Spinal Cord Injury Ontario


Press Release: Shedding light on the shortcomings of home care for Canadians with disabilities

[TORONTO]: A CBC Marketplace report is shedding light on the shortcomings of home care that are failing thousands of Ontarians.

Close to one million Canadians are dependent on some type of home care support, yet gaps in the system reveal missed care visits, underpaid and double booked staff and family members having to step in to provide care as a final resort.

The pandemic has certainly exposed the hardships and fractures in the home care system. Repeatedly, people with disabilities have been advocating for additional resources in the community, but with no success. There has not been a substantial investment in home and community care to resolve waitlists in more than a decade. Further, there is no platform from which data can be gathered on home care to articulate the needs and demands of the community. Recruitment and retention of PSWs in Ontario continues to be a major problem – without regulation and increased wages, this workforce will never be able to be properly sustained.

“The need to modernize service delivery and change the scope of practice is vital for our diverse community and SCIO. That’s why we continue to lead opportunities and facilitate partnerships that address these gaps and solicit positive change,” says Stuart Howe, Chief Executive Officer at SCIO.

Spinal Cord Injury Ontario, our federation across Canada and the University of Manitoba are conducting an environmental scan on essential needs that articulate the inconsistencies and gaps in PSW services. The evidence-informed report will be available in April 2022.

“Access to qualified and trained Personal Support Workers has been a challenge for some time. During the pandemic, this has become a critical situation, leaving those who rely on daily PSW support in untenable situations,” Peter Athanasopoulos, Director of Public Policy at SCIO.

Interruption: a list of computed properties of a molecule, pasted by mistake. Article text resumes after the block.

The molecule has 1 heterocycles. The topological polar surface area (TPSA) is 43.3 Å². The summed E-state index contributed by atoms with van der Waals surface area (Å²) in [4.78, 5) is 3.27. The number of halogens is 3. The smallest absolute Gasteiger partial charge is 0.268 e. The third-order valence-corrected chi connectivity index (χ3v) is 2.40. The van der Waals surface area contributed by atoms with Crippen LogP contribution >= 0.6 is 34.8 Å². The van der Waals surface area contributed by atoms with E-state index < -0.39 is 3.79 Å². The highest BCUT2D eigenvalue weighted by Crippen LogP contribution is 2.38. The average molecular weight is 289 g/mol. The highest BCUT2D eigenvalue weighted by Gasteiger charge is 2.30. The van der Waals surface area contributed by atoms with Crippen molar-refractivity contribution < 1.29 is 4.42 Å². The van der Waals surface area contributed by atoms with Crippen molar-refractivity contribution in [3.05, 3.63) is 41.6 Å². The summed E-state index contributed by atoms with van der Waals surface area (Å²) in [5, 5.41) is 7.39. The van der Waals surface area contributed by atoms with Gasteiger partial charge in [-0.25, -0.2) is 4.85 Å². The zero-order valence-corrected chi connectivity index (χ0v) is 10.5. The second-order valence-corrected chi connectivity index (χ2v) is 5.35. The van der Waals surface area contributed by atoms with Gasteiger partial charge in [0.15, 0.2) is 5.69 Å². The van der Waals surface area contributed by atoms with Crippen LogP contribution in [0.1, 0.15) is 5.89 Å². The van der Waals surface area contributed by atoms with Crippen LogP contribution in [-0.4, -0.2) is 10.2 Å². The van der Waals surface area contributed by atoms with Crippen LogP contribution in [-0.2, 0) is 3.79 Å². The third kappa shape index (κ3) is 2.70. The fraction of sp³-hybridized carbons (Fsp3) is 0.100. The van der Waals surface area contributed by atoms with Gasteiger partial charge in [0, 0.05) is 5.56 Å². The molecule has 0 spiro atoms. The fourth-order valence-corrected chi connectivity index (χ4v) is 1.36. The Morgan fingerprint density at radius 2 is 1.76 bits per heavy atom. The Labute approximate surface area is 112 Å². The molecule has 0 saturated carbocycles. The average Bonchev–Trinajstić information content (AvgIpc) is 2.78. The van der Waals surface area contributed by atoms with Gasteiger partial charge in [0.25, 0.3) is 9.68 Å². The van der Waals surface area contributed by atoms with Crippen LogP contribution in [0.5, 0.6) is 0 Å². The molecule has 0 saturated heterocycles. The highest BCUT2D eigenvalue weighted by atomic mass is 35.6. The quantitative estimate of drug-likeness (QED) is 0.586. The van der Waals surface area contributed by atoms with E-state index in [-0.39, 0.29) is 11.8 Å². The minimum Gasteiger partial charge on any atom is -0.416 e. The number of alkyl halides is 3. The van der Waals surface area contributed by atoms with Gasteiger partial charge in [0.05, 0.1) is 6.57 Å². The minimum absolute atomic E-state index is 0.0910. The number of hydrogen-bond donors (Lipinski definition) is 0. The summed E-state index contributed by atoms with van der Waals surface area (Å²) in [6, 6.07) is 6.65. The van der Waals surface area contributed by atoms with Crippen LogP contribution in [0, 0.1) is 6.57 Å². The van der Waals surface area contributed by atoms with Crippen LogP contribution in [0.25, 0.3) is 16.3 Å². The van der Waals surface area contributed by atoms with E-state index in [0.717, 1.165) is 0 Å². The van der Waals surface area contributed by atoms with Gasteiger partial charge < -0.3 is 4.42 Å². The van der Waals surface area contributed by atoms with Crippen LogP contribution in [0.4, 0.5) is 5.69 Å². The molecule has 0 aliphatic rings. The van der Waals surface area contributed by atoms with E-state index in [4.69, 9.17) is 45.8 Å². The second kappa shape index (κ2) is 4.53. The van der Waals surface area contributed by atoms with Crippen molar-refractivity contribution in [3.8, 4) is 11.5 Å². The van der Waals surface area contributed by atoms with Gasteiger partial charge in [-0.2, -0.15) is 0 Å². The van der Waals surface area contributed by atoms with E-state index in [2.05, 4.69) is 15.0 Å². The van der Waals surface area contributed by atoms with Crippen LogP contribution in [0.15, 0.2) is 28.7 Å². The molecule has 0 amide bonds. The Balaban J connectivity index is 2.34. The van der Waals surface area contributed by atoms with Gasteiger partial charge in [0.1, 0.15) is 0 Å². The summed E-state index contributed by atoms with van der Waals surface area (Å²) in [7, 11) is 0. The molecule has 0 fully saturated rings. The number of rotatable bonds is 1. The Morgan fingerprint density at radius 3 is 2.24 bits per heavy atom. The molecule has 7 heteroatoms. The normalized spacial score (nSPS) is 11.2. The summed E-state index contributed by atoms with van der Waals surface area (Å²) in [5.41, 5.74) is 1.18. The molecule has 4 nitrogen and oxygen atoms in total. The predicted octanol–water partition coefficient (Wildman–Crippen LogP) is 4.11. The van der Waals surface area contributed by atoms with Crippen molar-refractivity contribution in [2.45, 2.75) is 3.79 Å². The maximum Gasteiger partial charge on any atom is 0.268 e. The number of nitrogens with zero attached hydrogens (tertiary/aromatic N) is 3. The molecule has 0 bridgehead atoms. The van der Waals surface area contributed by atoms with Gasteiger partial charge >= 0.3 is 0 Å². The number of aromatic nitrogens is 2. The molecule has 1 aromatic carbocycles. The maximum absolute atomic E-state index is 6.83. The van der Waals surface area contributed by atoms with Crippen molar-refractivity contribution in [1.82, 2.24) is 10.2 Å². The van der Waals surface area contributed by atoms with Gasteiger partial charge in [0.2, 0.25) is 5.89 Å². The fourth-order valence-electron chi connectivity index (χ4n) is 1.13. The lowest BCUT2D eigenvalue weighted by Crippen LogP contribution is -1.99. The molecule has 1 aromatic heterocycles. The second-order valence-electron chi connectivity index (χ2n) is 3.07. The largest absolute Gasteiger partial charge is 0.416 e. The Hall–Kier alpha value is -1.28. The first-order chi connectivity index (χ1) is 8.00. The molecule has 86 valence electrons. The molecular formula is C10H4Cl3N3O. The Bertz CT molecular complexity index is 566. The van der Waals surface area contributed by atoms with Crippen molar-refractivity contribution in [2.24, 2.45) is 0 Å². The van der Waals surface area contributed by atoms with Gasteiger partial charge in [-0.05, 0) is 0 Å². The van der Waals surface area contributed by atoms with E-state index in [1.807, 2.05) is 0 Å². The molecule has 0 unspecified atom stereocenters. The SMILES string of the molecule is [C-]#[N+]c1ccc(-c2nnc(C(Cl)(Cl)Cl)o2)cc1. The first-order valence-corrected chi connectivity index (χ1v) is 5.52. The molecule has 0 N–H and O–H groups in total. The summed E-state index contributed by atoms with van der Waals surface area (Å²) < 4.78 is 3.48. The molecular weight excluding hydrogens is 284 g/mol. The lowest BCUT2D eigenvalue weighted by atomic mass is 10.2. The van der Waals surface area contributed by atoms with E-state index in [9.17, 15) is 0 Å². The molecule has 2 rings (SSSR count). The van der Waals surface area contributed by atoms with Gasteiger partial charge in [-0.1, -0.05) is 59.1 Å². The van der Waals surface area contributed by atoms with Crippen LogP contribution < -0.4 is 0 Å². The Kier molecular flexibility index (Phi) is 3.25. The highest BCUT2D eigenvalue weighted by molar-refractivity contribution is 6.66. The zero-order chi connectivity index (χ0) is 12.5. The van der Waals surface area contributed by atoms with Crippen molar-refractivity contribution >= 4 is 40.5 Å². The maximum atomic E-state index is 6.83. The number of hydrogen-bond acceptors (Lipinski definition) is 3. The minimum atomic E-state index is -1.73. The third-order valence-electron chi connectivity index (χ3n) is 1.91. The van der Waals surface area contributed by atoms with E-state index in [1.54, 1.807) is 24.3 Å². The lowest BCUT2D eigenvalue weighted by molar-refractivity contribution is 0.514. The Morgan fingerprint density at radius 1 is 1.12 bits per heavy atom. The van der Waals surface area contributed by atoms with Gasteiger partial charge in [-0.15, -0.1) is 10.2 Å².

He continues, adding that “Attendant Services needs to transform into a sustainable career in community settings so people with disabilities have access to reliable and consistent care. It is for this reason precisely why SCIO continues to advocate for change. SCIO is making formal recommendations for the next Government of Ontario that include Mandatory Standards of Practice within a Client-Centered Model, investing in education and training, both to better invest in a health care career to further improve the quality of services, and to ensure baseline requirements are met. Most importantly, oversight needs to be established; an arms-length oversight and governance organization to provide objective remediation for client complaints and conflict resolution between the Attendant Services/Personal Support Worker and the client – it’s the only way to see less of these kinds of stories.”

SCIO is committed to advocating for home care and PSW services. Many members of our community rely on round-the-clock support for everyday tasks including getting up from bed, transferring to a wheelchair and in some cases, being able to have a meal.

Next week, SCIO will be launching the Your Move, Ontario information hub, a space dedicated to better help you get involved. The government has the responsibility to close gaps and bring equity and inclusion to the people of Ontario with disabilities. Most importantly, these solutions will enable fuller inclusion for people with disabilities. So many advances have been made, yet still, Canadians with disabilities are not receiving the services and support they deserve to live the life they choose.


For more information or to request an interview, Contact:

Amanda Davis, [email protected], 416-422-5644, ext. 212

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